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Data Integration and Interoperability: ISO/OGC Standards for Geo-information

Tuesday, November 2nd 2004
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Summary:

Dr.Carl Reed helps readers understand current OGC efforts relating to data exchange between GIS and CAD systems, and what the future of will likely hold in terms of OGC specification work in this area…Data exchange and/or data integration has been always rather problematic between CAD systems as well as between CAD and GIS.Increasingly, however, there is a requirement to be able to seamlessly utilize both GIS and CAD data in a common application environment.Read more…

Geospatial content is stored in a variety of systems and formats.Different projects from AEC applications are maintained in software-dependent file formats.Data exchange and/or data integration has been always rather problematic between CAD systems as well as between CAD and GIS.Increasingly, however, there is a requirement to be able to seamlessly utilize both GIS and CAD data in a common application environment.

The membership of the Open GeoSpatial Consortium Inc.(formerly the Open GIS Consortium) is developing standards that enable open, vendor and format neutral geo-information discovery, access and sharing.Traditionally, the focus of the OGC has been on 2D GIS issues and less on the integration of GIS and CAD.However, during the last year, this view has changed.For example, the OGC's current abstract model for geometry incorporates many of the geometry types required in the AEC industry and the OGC Geography Markup Language (GML) allows encoding of these geometry types and to certain extent supports modeling of abstract 3D structures.

What is the OGC?
The Open GeoSpatial Consortium (OGC) is a global voluntary consensus standards organization that envisions "a world in which everyone benefits from geographic information and services made available across any network, application, or platform." Inherent in this vision is the requirement for geospatial standards and strategies to be an integral part of business process and enterprise architectures.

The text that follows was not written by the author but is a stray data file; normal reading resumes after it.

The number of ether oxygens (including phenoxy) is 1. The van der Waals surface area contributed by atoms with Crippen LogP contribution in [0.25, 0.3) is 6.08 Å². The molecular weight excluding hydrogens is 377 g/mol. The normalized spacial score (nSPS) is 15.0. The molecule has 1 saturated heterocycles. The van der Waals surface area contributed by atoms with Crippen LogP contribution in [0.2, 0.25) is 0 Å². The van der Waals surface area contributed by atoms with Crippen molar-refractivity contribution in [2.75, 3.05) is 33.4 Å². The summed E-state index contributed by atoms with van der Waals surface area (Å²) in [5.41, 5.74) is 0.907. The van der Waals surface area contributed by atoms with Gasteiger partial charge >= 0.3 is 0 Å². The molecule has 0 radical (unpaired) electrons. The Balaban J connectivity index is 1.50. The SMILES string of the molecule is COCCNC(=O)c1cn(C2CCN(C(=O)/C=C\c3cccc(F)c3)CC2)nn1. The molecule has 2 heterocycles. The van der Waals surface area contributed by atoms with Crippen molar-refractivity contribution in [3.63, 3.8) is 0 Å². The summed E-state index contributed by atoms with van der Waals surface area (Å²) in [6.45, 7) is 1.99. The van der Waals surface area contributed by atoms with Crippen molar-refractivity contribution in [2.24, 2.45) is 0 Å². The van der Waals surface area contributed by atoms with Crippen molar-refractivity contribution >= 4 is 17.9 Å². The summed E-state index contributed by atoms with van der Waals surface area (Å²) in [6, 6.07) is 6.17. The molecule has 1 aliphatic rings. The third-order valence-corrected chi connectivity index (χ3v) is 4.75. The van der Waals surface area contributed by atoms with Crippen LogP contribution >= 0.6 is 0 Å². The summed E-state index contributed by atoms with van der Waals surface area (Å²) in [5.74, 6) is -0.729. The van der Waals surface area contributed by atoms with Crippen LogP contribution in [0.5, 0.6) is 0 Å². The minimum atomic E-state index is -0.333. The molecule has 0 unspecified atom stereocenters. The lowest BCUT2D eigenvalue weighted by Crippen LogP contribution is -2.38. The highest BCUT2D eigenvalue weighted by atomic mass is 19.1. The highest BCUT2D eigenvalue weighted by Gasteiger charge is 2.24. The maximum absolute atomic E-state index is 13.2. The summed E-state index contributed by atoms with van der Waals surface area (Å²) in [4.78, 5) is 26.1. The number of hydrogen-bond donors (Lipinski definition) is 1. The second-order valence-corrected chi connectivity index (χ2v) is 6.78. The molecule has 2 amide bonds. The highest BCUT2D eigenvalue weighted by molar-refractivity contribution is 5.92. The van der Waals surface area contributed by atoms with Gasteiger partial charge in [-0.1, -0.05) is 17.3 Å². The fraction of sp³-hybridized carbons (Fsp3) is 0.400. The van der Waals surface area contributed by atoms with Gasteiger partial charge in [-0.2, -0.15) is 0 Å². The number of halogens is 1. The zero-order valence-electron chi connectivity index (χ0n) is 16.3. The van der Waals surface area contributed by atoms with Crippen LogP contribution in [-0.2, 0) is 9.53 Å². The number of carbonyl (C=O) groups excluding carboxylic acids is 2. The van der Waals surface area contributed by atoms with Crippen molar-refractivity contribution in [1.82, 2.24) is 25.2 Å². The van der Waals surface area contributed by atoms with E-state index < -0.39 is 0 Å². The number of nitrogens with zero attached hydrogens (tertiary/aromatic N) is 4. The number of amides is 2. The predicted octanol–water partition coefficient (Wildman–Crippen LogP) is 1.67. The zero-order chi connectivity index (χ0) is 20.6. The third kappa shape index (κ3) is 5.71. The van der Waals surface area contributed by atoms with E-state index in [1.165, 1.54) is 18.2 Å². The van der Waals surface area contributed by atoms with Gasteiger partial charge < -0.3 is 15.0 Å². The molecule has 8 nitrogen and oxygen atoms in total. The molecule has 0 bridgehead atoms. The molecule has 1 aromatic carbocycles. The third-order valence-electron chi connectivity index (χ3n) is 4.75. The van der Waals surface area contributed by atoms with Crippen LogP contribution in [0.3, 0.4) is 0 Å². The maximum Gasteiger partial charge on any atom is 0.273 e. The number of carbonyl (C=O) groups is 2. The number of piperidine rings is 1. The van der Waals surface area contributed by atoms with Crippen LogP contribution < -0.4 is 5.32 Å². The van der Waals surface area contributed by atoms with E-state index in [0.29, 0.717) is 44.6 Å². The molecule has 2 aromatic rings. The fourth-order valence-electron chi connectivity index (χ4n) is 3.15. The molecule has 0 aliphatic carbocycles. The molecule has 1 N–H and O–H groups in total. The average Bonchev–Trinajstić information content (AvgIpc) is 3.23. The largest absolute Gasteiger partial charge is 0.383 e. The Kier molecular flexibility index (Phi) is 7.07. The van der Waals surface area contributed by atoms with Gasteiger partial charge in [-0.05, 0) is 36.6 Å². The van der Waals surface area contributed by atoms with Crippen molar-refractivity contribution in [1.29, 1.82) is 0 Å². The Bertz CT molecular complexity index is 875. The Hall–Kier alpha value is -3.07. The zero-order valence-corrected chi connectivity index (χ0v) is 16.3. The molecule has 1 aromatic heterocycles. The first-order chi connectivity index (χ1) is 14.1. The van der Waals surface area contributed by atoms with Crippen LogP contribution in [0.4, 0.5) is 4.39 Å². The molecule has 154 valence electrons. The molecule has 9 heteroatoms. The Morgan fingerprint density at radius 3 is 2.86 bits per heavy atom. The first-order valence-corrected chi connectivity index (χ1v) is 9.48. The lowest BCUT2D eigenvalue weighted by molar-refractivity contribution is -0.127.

The OGC membership consists of geospatial technology providers, systems integrators, government agencies and universities all participating in a consensus process to develop, test, and document publicly available interface standards and encodings for the geospatial industry.

How Current OGC Standards Can be Used for CAD/GIS Integration
There are a number of OGC Specifications that can be used immediately to enhance the sharing and integration of CAD/GIS content and services.How these interface standards are used and what CAD/GIS interoperability issues they will solve is dependent on the requirements of the users and the applications.For example, if the requirement is to deploy a client application that allows the user to browse and view both CAD and GIS content as if it were stored in a single system and/or database, then implementing the OGC Web Map Service (WMS) Interface Specification may be the ideal solution.If the requirement is to share content, such as ingesting CAD data into a GIS, then perhaps a Geography Markup Language (GML) application profile is the way to go.This section discusses existing OGC standards that are of use for solving the CAD/GIS integration problem.

Seamless Visualization: Web Map Service Interface Specification
The OGC Web Map Service (WMS) Version 1.3 Interface Specification provides an excellent mechanism for quickly developing applications that allow a client to display CAD and GIS data without costly data conversion.The WMS utilizes an HTTP request structure that packages a request to one or more servers that understand a WMS request.These servers could provide access to a GIS database, a CAD database, a simulation database, an imagery database, a spatially enabled RDBMS and so forth. The server processes the WMS request and sends back a geo-registered picture to the client.The picture may be a PNG, a GIF, or a JPEG image.Since the WMS allows the client to specify a coordinate reference system, all picture images are returned to the client in the same reference system, allowing the pictures to be "displayed" one on top of the other.Figure 1 provides a simple example of the use of the WMS specification.